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Greek and Roman Sculpture A Brief Survey. Ancient Greece  Mycenaean Civilization: 1900 – 1100 B.C.E.  The Dark Ages: 1100 – 800 B.C.E.  Archaic Age:

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Presentation on theme: "Greek and Roman Sculpture A Brief Survey. Ancient Greece  Mycenaean Civilization: 1900 – 1100 B.C.E.  The Dark Ages: 1100 – 800 B.C.E.  Archaic Age:"— Presentation transcript:

1 Greek and Roman Sculpture A Brief Survey

2 Ancient Greece  Mycenaean Civilization: 1900 – 1100 B.C.E.  The Dark Ages: 1100 – 800 B.C.E.  Archaic Age: 800 – 479 B.C.E.  Hellenic (Classical) Age: 479 – 323 B.C.E.  Hellenistic Age: 323 B.C.E. – 31 B.C.E.

3 Mycenaean Civilization: 1900 – 1100 B.C.E.  Feudal Society  Fortress-Palaces on Hilltops  Skilled craftsmen, artists – ceramics, metalwork (gold, bronze)  Extensive trade, warfare in Eastern Mediterranean  Trojan War, ca B.C.E.

4 The Dark Ages: 1100 – 800 B.C.E.  Dorian Invasions (Greeks) destroy Mycenaean Civilization  Writing System, skilled craftsmen, artisans disappear  Contact with other Eastern Mediterranean cultures very limited.

5 Archaic Age: 800 – 479 B.C.E.  Greek Culture begins to emerge  Epic Poetry: Homer’s Iliad and Odyssey: ca. 800 B.C.E. Homer’s Iliad and Odyssey: ca. 800 B.C.E.  Lyric Poetry: Sappho’s Poems: ca. 600 B.C.E. Sappho’s Poems: ca. 600 B.C.E.  Architecture: The Doric Temple Temple of Hera at Paestum, ca B.C.E. Temple of Hera at Paestum, ca B.C.E. Temple of Aphaia, Aegina, 510 B.C.E. Temple of Aphaia, Aegina, 510 B.C.E.  Politics: Cleisthenes est. democracy in Athens: 508 B.C.E. Cleisthenes est. democracy in Athens: 508 B.C.E.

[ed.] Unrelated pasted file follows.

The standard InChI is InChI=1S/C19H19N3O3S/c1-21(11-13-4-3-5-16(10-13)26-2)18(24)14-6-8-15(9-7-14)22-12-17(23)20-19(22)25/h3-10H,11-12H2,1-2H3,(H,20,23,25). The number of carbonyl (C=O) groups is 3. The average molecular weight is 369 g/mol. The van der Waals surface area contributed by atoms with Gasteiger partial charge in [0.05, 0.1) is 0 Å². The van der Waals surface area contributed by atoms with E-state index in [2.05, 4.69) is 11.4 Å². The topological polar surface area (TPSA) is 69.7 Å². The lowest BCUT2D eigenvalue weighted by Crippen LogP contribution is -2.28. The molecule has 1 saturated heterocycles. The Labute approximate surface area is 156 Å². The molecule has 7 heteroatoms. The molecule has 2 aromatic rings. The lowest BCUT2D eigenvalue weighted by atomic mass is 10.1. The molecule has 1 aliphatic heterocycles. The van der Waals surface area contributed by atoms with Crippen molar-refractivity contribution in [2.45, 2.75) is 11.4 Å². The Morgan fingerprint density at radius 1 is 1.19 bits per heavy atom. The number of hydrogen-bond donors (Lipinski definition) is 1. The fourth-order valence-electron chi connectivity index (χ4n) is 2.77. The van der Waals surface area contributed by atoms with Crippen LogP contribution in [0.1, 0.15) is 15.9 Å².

6 Archaic Age Sculpture  Kouros – nude male statues  Kore – clothed female statues A new emphasis on the beauty of human body A new emphasis on the beauty of human body Seem to have depicted human heroes; Seem to have depicted human heroes; Seem to have been used as memorials Seem to have been used as memorials Early Kouros show strong Egyptian influence Early Kouros show strong Egyptian influence

7 New York Kouros: ca B.C.E.

8 Photo: Keith Schengili- Roberts Used by permission Pharoah Menkaure and Chief Queen, ca B.C.E.

9 New York Kouros  Egyptian Influence Left foot forward Left foot forward Clenched fists Clenched fists Rigid arms at sides Rigid arms at sides Stylized hair Stylized hair Frontality Frontality  Greek Innovation Greater attempt to represent human body accurately, e.g. knees Greater attempt to represent human body accurately, e.g. knees

10 Peplos Kore, Archaic Period, Limestone, ca. 600 B.C.E.

11 Peplos Kore, Archaic Period, Limestone, ca. 600 B.C.E. Found on the Acropolis of Athens Egyptian pose modified; less rigid Missing left hand extended forward (not across chest) Right arm is bent forward slightly Hair is looser, less wig-like Clothing is not given much detail, but the shape of the body is more clearly depicted Archaic Smile/Facial Expression overall – more natural Made of marble